Old 02-02-2003, 07:39 PM
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China Clipper,

1. Replacing everything can take your car out of commission a while especially if you find that you don't have the tools you need or aren't comfortable fabricating your own. If you rebuilt everything in the rear & leave the front alone, looseness in the front may be more evident - when everything is loose, it all tends to "blend" together...

2. The subframe bushings are NO big deal. I have done them, twice in fact (on two different subframes). For the first subframe, I did one side at a time with the subframe in the car. For the second subframe, I removed the entire subframe from the car. No because I had to, because I felt like it. The bushings CAN be removed without special tools. I busted the seals on my floor jack in the process. Installation can probably be done too.

3. There is NO reason to relieve pressure on the springs if you are doing subframe mounts. Only if you are replacing the support joint in the bottom of the wheel carrier. Or, you are replacing the lower control arm or the spring/spring pads. There is very little pressure on them, so the danger is low. However, I did have the spring compressor when I did it. Removing the rear spring w/ the compressor still requires removing the lower control arm at one side.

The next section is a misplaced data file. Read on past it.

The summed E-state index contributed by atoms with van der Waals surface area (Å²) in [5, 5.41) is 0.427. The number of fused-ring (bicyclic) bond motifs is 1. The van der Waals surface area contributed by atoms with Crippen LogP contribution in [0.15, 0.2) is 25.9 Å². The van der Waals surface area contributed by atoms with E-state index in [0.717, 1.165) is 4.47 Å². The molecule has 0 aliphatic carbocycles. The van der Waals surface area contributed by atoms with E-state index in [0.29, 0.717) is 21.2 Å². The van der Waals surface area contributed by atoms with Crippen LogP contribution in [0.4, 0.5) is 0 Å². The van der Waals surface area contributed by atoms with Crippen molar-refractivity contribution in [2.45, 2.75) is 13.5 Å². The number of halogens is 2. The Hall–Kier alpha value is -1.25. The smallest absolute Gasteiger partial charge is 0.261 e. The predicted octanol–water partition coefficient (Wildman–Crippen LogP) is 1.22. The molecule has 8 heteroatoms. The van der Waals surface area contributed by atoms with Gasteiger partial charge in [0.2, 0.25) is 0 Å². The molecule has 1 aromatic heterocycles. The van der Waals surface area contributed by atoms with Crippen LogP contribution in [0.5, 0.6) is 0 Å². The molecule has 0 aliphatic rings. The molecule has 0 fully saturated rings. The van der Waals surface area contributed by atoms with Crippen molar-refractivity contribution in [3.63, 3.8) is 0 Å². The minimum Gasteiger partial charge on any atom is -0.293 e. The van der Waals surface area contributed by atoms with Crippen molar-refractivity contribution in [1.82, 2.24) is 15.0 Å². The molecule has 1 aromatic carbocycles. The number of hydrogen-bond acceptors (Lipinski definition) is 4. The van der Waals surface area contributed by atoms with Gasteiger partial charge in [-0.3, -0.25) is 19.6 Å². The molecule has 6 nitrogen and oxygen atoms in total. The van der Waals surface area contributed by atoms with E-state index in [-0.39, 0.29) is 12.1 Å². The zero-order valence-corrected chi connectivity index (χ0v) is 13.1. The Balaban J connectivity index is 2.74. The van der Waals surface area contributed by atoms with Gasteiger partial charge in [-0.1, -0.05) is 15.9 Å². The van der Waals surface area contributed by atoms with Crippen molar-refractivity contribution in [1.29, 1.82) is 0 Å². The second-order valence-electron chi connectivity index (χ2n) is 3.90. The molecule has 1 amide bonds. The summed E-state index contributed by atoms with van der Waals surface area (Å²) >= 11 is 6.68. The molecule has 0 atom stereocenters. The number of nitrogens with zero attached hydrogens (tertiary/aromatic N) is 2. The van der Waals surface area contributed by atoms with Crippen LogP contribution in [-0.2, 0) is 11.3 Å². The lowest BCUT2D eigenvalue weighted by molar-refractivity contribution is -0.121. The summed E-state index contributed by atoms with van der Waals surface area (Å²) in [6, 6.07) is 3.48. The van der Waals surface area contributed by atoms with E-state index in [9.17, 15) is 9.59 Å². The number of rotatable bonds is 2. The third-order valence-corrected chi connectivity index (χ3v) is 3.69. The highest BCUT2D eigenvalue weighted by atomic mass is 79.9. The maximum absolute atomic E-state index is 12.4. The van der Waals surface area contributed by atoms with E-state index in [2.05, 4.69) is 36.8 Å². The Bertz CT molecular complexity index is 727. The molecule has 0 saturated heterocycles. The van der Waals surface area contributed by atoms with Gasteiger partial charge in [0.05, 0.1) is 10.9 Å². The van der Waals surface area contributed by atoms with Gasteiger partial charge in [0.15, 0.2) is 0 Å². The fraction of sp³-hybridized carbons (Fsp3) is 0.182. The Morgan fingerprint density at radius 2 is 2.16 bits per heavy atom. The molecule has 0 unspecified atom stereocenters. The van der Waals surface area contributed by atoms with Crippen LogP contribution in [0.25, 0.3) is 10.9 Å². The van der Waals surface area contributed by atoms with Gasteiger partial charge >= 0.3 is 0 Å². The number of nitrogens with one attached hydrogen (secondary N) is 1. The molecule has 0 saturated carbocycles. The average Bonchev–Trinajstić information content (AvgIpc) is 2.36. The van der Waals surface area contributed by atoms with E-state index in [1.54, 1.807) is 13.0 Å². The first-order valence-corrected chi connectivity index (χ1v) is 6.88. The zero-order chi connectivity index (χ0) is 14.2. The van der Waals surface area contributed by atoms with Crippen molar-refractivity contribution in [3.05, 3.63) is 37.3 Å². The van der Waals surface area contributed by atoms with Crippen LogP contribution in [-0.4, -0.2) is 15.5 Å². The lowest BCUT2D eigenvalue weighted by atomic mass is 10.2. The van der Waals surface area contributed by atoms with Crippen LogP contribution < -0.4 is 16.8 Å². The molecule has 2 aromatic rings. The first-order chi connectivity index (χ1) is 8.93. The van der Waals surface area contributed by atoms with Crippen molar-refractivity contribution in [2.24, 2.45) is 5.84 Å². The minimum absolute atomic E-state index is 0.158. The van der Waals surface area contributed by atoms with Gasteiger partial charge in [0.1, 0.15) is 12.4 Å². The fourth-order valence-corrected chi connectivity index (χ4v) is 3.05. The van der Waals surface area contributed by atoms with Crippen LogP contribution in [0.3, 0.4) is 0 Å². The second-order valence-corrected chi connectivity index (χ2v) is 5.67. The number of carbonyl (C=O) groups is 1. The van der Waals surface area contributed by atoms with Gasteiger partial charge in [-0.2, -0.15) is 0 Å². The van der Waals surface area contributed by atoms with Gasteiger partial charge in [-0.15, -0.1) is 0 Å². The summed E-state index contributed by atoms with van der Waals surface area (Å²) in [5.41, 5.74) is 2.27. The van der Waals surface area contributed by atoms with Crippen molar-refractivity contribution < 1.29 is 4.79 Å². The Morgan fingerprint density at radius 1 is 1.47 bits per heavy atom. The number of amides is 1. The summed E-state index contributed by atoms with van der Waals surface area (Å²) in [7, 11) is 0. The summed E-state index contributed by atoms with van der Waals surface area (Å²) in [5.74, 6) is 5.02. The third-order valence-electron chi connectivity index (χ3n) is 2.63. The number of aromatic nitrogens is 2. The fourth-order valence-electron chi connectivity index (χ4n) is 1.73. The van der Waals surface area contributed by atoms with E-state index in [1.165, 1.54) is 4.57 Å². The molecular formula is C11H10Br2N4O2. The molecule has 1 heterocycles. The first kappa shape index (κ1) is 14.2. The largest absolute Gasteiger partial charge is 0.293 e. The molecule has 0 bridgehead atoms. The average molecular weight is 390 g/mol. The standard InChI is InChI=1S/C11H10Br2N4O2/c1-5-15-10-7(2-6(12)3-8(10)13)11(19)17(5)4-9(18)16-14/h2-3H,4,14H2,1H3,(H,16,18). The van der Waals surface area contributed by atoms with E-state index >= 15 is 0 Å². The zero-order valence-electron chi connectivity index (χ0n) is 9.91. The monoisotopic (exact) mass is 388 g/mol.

For MANY models the left and right subframe bushings are the same. However, there are some models where they are not. And some modesl have higher bump stops than others. I recommend calling your parts supplier with your VIN# ready & if they tell you one size fits all call somebody else. The origianl parts were solid rubber & the newer ones are hydraulic (oil filled). Be sure to lubricate the bushings either with the MB sliding fluid or spray them with as much silicon as they will take. Otherwise, they will NOT fit properly (in the front).
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  #6  
Old 02-02-2003, 07:43 PM
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For the diff bushings, I used the pull/push tool without any problems. They are a very tight fit. Be sure to install them like the old ones came out. The parts L/R are the same, but the bushing itself is asymmetric - there is a relief on one side.